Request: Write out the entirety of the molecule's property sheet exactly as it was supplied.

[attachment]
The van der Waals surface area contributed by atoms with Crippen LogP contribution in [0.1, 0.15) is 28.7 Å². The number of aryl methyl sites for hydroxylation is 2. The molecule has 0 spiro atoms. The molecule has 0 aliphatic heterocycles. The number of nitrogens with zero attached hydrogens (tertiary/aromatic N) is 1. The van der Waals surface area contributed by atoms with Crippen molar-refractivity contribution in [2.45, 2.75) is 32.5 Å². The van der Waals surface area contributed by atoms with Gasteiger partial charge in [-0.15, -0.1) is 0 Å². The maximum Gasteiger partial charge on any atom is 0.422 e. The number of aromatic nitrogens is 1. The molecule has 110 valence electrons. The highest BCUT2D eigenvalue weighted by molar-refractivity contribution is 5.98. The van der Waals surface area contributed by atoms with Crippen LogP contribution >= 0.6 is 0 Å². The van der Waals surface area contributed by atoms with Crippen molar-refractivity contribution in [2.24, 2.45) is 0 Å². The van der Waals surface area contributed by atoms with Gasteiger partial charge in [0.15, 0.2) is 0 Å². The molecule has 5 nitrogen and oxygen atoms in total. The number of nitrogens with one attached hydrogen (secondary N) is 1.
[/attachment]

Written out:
The van der Waals surface area contributed by atoms with Crippen LogP contribution in [0.1, 0.15) is 28.7 Å². The number of aryl methyl sites for hydroxylation is 2. The molecule has 0 spiro atoms. The molecule has 0 aliphatic heterocycles. The number of nitrogens with zero attached hydrogens (tertiary/aromatic N) is 1. The van der Waals surface area contributed by atoms with Crippen molar-refractivity contribution in [2.45, 2.75) is 32.5 Å². The van der Waals surface area contributed by atoms with Gasteiger partial charge in [-0.15, -0.1) is 0 Å². The maximum Gasteiger partial charge on any atom is 0.422 e. The number of aromatic nitrogens is 1. The molecule has 110 valence electrons. The highest BCUT2D eigenvalue weighted by molar-refractivity contribution is 5.98. The van der Waals surface area contributed by atoms with Crippen LogP contribution >= 0.6 is 0 Å². The van der Waals surface area contributed by atoms with Crippen molar-refractivity contribution in [2.24, 2.45) is 0 Å². The van der Waals surface area contributed by atoms with Gasteiger partial charge in [0.15, 0.2) is 0 Å². The molecule has 5 nitrogen and oxygen atoms in total. The number of nitrogens with one attached hydrogen (secondary N) is 1.